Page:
The Ingrams enjoy the opportunity to not only cultivate their passion personally, but also to share it with others. “Our goal,” Jeanie Ingram explains, “was to create a place where people could feel comfortable: with art, a beautiful setting, and many memories.”
The origins of the collection
Whenever Bob Ingram is on the road in one of his many Porsche cars, he feels transported back to the year 1971, when he had the chance to ride in the Porsche 911 S of an acquaintance for the first time. It was an experience that left a deep impression on him: “When it started, a symphony of mechanical sounds began,” recalls Ingram. After three-quarters of an hour, young Bob was allowed to take the wheel himself. “I was completely nervous; I stalled the engine at first,” he recalls with a chuckle. “But the feeling of the space, the smell, and the sound were unlike anything else.” When he got home later, he said to Jeanie: “One day I’ll drive a Porsche.”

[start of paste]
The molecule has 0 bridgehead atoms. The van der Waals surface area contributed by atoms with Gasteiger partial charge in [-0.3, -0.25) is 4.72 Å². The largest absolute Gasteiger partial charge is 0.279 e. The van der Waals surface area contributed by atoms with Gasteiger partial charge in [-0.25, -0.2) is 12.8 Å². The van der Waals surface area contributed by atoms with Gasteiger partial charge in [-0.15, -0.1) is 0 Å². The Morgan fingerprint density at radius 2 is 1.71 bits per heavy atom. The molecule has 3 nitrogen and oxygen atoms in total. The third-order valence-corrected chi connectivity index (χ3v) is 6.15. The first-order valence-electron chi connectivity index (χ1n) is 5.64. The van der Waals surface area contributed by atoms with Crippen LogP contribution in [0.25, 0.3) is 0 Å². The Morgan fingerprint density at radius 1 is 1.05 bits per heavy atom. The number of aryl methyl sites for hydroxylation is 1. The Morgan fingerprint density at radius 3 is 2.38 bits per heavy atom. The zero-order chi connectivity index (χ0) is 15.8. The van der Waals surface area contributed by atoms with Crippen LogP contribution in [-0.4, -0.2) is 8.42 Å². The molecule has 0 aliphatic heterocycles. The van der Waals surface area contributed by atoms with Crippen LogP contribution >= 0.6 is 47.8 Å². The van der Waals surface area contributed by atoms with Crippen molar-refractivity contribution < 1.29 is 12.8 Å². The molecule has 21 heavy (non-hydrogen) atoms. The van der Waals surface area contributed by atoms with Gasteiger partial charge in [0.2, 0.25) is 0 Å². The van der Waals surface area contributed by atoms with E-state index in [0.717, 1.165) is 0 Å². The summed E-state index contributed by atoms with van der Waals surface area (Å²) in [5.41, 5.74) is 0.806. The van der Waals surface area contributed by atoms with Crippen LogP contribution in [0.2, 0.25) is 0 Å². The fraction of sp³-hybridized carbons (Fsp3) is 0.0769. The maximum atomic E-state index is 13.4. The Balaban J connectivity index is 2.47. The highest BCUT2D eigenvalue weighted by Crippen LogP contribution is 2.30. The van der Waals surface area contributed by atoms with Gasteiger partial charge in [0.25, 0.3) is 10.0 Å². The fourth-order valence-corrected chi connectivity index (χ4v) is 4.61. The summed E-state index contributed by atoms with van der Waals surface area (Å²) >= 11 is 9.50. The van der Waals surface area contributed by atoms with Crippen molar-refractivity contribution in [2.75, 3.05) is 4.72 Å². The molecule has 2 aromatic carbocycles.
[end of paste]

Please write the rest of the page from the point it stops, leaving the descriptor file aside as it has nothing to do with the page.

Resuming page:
It would be some time before the aspiration became a reality. Other things were more pressing for the young family. Ingram comes from Charleston, a small city in rural Illinois, and he grew up in what he describes as “humble circumstances”. He earned his first money next door to the schoolhouse in the corner shop run by his single mother. “I saved it all up to buy the coolest ride in town when I finally got my licence,” he says with a smile. He had always been a “car guy” – an enthusiast who would drive to the races in Indianapolis or Sebring, and run the occasional drag race against friends.
Career-wise, things were looking up: after his studies, Ingram began working as a pharmaceutical sales representative – a job that would take him to the highest echelons of the industry. For many years he was CEO of one of the largest pharmaceutical companies in the world, with all the consequences that the life of a top executive entails. “We moved 19 times over the years,” he says. “I still thank my wife and sons for putting up with it.” Today, his wife looks back on it all with equanimity: “It was a wild time,” she says, “but sticking together as a family has always been the most important thing.”